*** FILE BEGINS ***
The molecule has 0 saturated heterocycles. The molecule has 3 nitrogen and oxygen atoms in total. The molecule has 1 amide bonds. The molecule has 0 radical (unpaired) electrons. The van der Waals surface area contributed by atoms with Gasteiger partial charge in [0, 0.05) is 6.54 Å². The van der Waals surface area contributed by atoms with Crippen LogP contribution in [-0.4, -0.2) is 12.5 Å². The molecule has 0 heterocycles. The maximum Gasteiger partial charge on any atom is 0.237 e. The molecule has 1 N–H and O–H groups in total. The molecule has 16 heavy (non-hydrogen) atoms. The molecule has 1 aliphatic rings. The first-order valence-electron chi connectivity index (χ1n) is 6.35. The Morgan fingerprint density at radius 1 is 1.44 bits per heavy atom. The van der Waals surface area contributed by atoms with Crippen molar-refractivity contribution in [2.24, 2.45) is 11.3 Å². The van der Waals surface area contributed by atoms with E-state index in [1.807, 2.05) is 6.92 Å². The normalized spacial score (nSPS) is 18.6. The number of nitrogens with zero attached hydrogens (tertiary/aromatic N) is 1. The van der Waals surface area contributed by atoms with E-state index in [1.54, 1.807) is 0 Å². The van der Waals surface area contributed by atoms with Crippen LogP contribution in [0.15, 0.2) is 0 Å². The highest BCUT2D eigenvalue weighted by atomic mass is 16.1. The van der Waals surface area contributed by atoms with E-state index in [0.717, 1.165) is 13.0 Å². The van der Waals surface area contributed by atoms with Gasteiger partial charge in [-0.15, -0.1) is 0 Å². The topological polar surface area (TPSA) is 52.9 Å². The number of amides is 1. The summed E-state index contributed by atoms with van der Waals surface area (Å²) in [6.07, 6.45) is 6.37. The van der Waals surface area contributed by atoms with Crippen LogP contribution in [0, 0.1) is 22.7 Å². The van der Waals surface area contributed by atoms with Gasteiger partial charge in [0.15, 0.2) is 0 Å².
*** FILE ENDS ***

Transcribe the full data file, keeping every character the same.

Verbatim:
The molecule has 0 saturated heterocycles. The molecule has 3 nitrogen and oxygen atoms in total. The molecule has 1 amide bonds. The molecule has 0 radical (unpaired) electrons. The van der Waals surface area contributed by atoms with Gasteiger partial charge in [0, 0.05) is 6.54 Å². The van der Waals surface area contributed by atoms with Crippen LogP contribution in [-0.4, -0.2) is 12.5 Å². The molecule has 0 heterocycles. The maximum Gasteiger partial charge on any atom is 0.237 e. The molecule has 1 N–H and O–H groups in total. The molecule has 16 heavy (non-hydrogen) atoms. The molecule has 1 aliphatic rings. The first-order valence-electron chi connectivity index (χ1n) is 6.35. The Morgan fingerprint density at radius 1 is 1.44 bits per heavy atom. The van der Waals surface area contributed by atoms with Crippen molar-refractivity contribution in [2.24, 2.45) is 11.3 Å². The van der Waals surface area contributed by atoms with E-state index in [1.807, 2.05) is 6.92 Å². The normalized spacial score (nSPS) is 18.6. The number of nitrogens with zero attached hydrogens (tertiary/aromatic N) is 1. The van der Waals surface area contributed by atoms with E-state index in [1.54, 1.807) is 0 Å². The van der Waals surface area contributed by atoms with Crippen LogP contribution in [0.15, 0.2) is 0 Å². The highest BCUT2D eigenvalue weighted by atomic mass is 16.1. The van der Waals surface area contributed by atoms with E-state index in [0.717, 1.165) is 13.0 Å². The van der Waals surface area contributed by atoms with Gasteiger partial charge in [-0.15, -0.1) is 0 Å². The topological polar surface area (TPSA) is 52.9 Å². The number of amides is 1. The summed E-state index contributed by atoms with van der Waals surface area (Å²) in [6.07, 6.45) is 6.37. The van der Waals surface area contributed by atoms with Crippen LogP contribution in [0, 0.1) is 22.7 Å². The van der Waals surface area contributed by atoms with Gasteiger partial charge in [0.15, 0.2) is 0 Å².